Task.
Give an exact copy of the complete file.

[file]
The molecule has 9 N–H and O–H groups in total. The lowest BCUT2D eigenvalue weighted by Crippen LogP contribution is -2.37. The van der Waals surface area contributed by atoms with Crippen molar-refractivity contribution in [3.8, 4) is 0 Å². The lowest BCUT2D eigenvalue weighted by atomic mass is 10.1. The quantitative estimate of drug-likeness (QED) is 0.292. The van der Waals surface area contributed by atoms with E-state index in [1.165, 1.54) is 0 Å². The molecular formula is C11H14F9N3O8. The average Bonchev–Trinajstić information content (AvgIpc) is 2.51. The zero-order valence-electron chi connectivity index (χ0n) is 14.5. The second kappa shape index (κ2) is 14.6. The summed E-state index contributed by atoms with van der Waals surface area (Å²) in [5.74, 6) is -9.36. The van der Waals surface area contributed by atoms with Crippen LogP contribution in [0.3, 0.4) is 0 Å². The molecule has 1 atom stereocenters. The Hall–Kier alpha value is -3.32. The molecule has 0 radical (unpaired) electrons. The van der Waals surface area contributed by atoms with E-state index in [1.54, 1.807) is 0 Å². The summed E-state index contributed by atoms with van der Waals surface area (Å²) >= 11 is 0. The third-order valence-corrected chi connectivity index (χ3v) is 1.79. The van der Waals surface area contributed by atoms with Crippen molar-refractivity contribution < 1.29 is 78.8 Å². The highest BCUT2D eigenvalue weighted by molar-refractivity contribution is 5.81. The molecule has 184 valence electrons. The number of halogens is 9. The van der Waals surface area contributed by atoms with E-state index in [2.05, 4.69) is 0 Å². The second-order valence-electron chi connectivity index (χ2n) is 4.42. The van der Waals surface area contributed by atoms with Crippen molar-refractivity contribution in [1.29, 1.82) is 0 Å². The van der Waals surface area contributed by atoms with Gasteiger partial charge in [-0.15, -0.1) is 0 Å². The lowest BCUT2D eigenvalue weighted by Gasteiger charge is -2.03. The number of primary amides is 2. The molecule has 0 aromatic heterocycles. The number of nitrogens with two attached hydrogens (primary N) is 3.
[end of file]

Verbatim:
The molecule has 9 N–H and O–H groups in total. The lowest BCUT2D eigenvalue weighted by Crippen LogP contribution is -2.37. The van der Waals surface area contributed by atoms with Crippen molar-refractivity contribution in [3.8, 4) is 0 Å². The lowest BCUT2D eigenvalue weighted by atomic mass is 10.1. The quantitative estimate of drug-likeness (QED) is 0.292. The van der Waals surface area contributed by atoms with E-state index in [1.165, 1.54) is 0 Å². The molecular formula is C11H14F9N3O8. The average Bonchev–Trinajstić information content (AvgIpc) is 2.51. The zero-order valence-electron chi connectivity index (χ0n) is 14.5. The second kappa shape index (κ2) is 14.6. The summed E-state index contributed by atoms with van der Waals surface area (Å²) in [5.74, 6) is -9.36. The van der Waals surface area contributed by atoms with Crippen LogP contribution in [0.3, 0.4) is 0 Å². The molecule has 1 atom stereocenters. The Hall–Kier alpha value is -3.32. The molecule has 0 radical (unpaired) electrons. The van der Waals surface area contributed by atoms with E-state index in [1.54, 1.807) is 0 Å². The summed E-state index contributed by atoms with van der Waals surface area (Å²) >= 11 is 0. The third-order valence-corrected chi connectivity index (χ3v) is 1.79. The van der Waals surface area contributed by atoms with Crippen molar-refractivity contribution < 1.29 is 78.8 Å². The highest BCUT2D eigenvalue weighted by molar-refractivity contribution is 5.81. The molecule has 184 valence electrons. The number of halogens is 9. The van der Waals surface area contributed by atoms with E-state index in [2.05, 4.69) is 0 Å². The second-order valence-electron chi connectivity index (χ2n) is 4.42. The van der Waals surface area contributed by atoms with Crippen molar-refractivity contribution in [1.29, 1.82) is 0 Å². The van der Waals surface area contributed by atoms with Gasteiger partial charge in [-0.15, -0.1) is 0 Å². The lowest BCUT2D eigenvalue weighted by Gasteiger charge is -2.03. The number of primary amides is 2. The molecule has 0 aromatic heterocycles. The number of nitrogens with two attached hydrogens (primary N) is 3.